Model Projects in Civil Courts. Mary Joy Quinn, Director of Probate Services of the San Francisco Superior Court and expert in elder abuse prevention, described San Francisco's model court investigation unit and a new mediation program that the court is piloting.

Undue influence. Drs. Abraham Nievod and Margaret Singer, two of the nation's foremost experts in undue influence, described the psychological process of undue influence, its relationship to cognitive functioning, the role it plays in financial exploitation, and how it can be counteracted.

Restitution. Marty Plone, a victim of financial abuse turned advocate for restitution reform, described the current restitution system and its shortcomings. He further described promising reforms that are being pursued in California and their potential for replication in other states.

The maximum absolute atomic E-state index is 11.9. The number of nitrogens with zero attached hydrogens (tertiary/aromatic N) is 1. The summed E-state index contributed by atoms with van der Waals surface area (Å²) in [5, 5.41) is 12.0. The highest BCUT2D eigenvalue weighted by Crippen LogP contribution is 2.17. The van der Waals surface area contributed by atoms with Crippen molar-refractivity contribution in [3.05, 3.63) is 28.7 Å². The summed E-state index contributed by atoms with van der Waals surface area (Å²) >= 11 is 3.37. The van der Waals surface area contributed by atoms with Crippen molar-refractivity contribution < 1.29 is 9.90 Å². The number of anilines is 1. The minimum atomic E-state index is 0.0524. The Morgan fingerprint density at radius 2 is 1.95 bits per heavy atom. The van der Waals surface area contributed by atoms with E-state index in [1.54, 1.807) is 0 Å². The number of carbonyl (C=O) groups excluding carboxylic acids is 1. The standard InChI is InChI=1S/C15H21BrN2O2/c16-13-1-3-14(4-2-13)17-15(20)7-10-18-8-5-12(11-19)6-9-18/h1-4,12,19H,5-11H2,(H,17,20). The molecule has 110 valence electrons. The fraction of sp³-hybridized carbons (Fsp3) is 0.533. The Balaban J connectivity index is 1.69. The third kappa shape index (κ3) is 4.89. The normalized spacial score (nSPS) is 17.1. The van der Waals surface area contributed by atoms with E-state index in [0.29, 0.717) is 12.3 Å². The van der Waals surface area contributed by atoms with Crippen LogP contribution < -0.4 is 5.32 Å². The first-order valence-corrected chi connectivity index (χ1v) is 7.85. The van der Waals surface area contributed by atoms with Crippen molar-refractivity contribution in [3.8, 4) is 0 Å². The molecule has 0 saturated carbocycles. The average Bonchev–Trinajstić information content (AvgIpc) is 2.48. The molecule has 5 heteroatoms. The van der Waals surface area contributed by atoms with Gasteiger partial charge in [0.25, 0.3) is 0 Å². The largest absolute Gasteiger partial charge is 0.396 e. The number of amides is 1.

Affiliates' Projects

Following the workshop, affiliates were given the opportunity to put what they'd learned to use in their own communities with the help of small grants. Affiliates were invited to submit proposals for up to $1,500 to develop or expand upon local initiatives to stop financial abuse. Fourteen affiliates took advantage of the opportunity and received grants.

The projects that received grants varied widely. Several affiliates used their grants to bring workshop speakers to their communities to make presentations and facilitate discussions. The Consortium Against Adult Abuse (Ohio) invited Mary Joy Quinn to deliver the keynote address at its annual conference in June, which focused on financial abuse. The presentation was followed by working sessions during which participants developed multi-system plans for combating financial abuse. The Virginia Coalition used its grant to sponsor an intensive workshop for law enforcement personnel and others, led by Candace Heisler, which was held in conjunction with the affiliate's annual elder rights conference.